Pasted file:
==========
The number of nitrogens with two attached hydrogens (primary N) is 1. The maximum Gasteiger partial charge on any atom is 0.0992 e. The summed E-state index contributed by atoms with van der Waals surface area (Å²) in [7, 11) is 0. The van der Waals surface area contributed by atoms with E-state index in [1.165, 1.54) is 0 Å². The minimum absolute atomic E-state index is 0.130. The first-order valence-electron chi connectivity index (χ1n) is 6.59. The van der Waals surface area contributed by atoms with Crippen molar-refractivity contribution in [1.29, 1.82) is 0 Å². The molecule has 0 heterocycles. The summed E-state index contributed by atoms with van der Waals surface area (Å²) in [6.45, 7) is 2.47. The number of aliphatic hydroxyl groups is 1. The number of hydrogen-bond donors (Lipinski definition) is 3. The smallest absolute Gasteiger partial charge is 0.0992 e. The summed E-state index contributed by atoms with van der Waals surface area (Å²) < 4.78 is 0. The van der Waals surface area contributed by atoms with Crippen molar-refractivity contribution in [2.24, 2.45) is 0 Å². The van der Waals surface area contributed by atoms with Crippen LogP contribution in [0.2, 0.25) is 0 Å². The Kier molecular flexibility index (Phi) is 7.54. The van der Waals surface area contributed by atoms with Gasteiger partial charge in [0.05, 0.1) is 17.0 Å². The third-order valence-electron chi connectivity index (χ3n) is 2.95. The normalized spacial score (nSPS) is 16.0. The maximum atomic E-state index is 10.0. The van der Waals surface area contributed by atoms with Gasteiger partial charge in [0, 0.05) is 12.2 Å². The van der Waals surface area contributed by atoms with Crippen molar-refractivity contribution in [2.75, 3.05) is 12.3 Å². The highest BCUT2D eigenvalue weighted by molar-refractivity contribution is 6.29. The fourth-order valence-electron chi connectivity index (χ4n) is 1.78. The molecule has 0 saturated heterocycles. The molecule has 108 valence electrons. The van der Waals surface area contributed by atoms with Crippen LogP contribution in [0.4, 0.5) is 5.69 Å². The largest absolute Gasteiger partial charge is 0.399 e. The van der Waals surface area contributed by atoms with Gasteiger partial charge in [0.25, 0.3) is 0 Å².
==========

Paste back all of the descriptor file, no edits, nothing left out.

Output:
The number of nitrogens with two attached hydrogens (primary N) is 1. The maximum Gasteiger partial charge on any atom is 0.0992 e. The summed E-state index contributed by atoms with van der Waals surface area (Å²) in [7, 11) is 0. The van der Waals surface area contributed by atoms with E-state index in [1.165, 1.54) is 0 Å². The minimum absolute atomic E-state index is 0.130. The first-order valence-electron chi connectivity index (χ1n) is 6.59. The van der Waals surface area contributed by atoms with Crippen molar-refractivity contribution in [1.29, 1.82) is 0 Å². The molecule has 0 heterocycles. The summed E-state index contributed by atoms with van der Waals surface area (Å²) in [6.45, 7) is 2.47. The number of aliphatic hydroxyl groups is 1. The number of hydrogen-bond donors (Lipinski definition) is 3. The smallest absolute Gasteiger partial charge is 0.0992 e. The summed E-state index contributed by atoms with van der Waals surface area (Å²) < 4.78 is 0. The van der Waals surface area contributed by atoms with Crippen molar-refractivity contribution in [2.24, 2.45) is 0 Å². The van der Waals surface area contributed by atoms with Crippen LogP contribution in [0.2, 0.25) is 0 Å². The Kier molecular flexibility index (Phi) is 7.54. The van der Waals surface area contributed by atoms with Gasteiger partial charge in [0.05, 0.1) is 17.0 Å². The third-order valence-electron chi connectivity index (χ3n) is 2.95. The normalized spacial score (nSPS) is 16.0. The maximum atomic E-state index is 10.0. The van der Waals surface area contributed by atoms with Gasteiger partial charge in [0, 0.05) is 12.2 Å². The van der Waals surface area contributed by atoms with Crippen molar-refractivity contribution in [2.75, 3.05) is 12.3 Å². The highest BCUT2D eigenvalue weighted by molar-refractivity contribution is 6.29. The fourth-order valence-electron chi connectivity index (χ4n) is 1.78. The molecule has 0 saturated heterocycles. The molecule has 108 valence electrons. The van der Waals surface area contributed by atoms with Crippen LogP contribution in [0.4, 0.5) is 5.69 Å². The largest absolute Gasteiger partial charge is 0.399 e. The van der Waals surface area contributed by atoms with Gasteiger partial charge in [0.25, 0.3) is 0 Å².